3.
J Manipulative Physiol Ther ; 44(5): 420-431, 2021 06.
Article in English | MEDLINE | ID: mdl-34376321

ABSTRACT

OBJECTIVE: The purpose of the present study was to determine the neuroendocrine response after a thoracic spinal manipulation in people with Achilles tendinopathy. METHODS: This was a randomized 2-sequence, 2-period crossover trial. A total of 24 participants, mean (standard deviation) age of 48 (7) years, with a diagnosis of Achilles tendinopathy (>3 mo) were randomly assigned into sequence 1 (sham intervention and then thoracic spinal manipulation) or sequence 2 (thoracic spinal manipulation and then sham intervention). The trial was conducted at a university laboratory with a washout period of 1 week. The primary outcome measure was the testosterone/cortisol (T/C) ratio (salivary samples). The secondary outcome measures included heart rate variability (measured with electrocardiography) and total oxygenation index (nmol/L) of calf muscle and Achilles tendon (measured with near-infrared spectroscopy). A 2-way mixed-model analysis of variance was performed. The statistic of interest was the condition by time interaction. RESULTS: A statistically significant condition by time interaction was found for the T/C ratio (mean difference: -0.16; confidence interval: -0.33 to 0.006; interaction: P < .05) and the total oxygenation index (mean difference: 1.35; confidence interval: -1.3 to 4.1; interaction: P < .05) of calf muscle but not for Achilles tendon (P = .6); however, no difference was found for heart rate variability (P = .5). CONCLUSION: In people with Achilles tendinopathy, thoracic spinal manipulation resulted in immediate increase in the total oxygenation index in the calf muscle followed by an increase in the T/C ratio 6 hours post-intervention.


Subject(s)
Achilles Tendon , Manipulation, Spinal , Tendinopathy , Cross-Over Studies , Humans , Middle Aged , Muscle, Skeletal , Tendinopathy/therapy
4.
Article in English | MEDLINE | ID: mdl-34011169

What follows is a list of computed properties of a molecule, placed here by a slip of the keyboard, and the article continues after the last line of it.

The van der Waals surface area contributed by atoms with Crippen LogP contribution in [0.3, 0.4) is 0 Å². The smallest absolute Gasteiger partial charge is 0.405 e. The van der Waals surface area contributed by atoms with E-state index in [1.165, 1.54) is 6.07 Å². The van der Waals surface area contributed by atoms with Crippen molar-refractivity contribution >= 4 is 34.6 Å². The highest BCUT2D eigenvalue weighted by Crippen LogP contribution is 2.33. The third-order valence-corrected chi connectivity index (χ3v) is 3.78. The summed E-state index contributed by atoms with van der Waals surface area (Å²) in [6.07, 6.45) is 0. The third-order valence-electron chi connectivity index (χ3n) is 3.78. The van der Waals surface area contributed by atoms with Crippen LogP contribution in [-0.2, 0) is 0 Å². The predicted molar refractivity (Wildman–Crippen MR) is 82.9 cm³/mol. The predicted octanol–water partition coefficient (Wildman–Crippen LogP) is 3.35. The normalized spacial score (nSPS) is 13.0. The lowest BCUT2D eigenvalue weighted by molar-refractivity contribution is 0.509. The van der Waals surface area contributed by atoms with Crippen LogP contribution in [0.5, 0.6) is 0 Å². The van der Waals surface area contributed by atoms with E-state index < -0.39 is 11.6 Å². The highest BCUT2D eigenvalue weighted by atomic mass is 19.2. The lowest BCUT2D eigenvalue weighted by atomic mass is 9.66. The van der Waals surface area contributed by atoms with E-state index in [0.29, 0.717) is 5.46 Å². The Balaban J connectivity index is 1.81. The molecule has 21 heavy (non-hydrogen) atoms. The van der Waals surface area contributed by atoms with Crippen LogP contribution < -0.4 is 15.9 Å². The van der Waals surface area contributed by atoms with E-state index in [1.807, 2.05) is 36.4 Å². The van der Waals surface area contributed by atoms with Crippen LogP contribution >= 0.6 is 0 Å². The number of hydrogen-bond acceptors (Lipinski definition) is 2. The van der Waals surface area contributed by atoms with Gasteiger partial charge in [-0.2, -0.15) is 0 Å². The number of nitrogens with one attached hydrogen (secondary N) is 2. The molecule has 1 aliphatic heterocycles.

ABSTRACT

Significance: Diabetic heart disease (DHD) is the primary cause of mortality in people with diabetes. A significant contributor to the development of DHD is the disruption of redox balance due to reactive oxygen species (ROS) overproduction resulting from sustained high glucose levels. Therapies specifically focusing on the suppression of ROS will hugely benefit patients with DHD. Recent Advances: In addition to the gold standard pharmacological therapies, the recent development of gene therapy provides an exciting avenue for developing new therapeutics to treat ROS-mediated DHD. In particular, microRNAs (miRNAs) are gaining interest due to their crucial role in several physiological and pathological processes, including DHD. Critical Issues: miRNAs have many targets and differential function depending on the environment. Therefore, a proper understanding of the function of miRNAs in specific cell types and cell states is required for the successful application of this technology. In the present review, we first provide an overview of the role of ROS in contributing to DHD and the currently available treatments. We then discuss the newer gene therapies with a specific focus on the role of miRNAs as the causative factors and therapeutic targets to combat ROS-mediated DHD. Future Directions: The future of miRNA therapeutics in tackling ROS-mediated DHD is dependent on a complete understanding of how miRNAs behave in different cells and environments. Future research should also aim to develop conditional miRNA therapeutic platforms capable of switching on and off in response to disruptions in the redox state.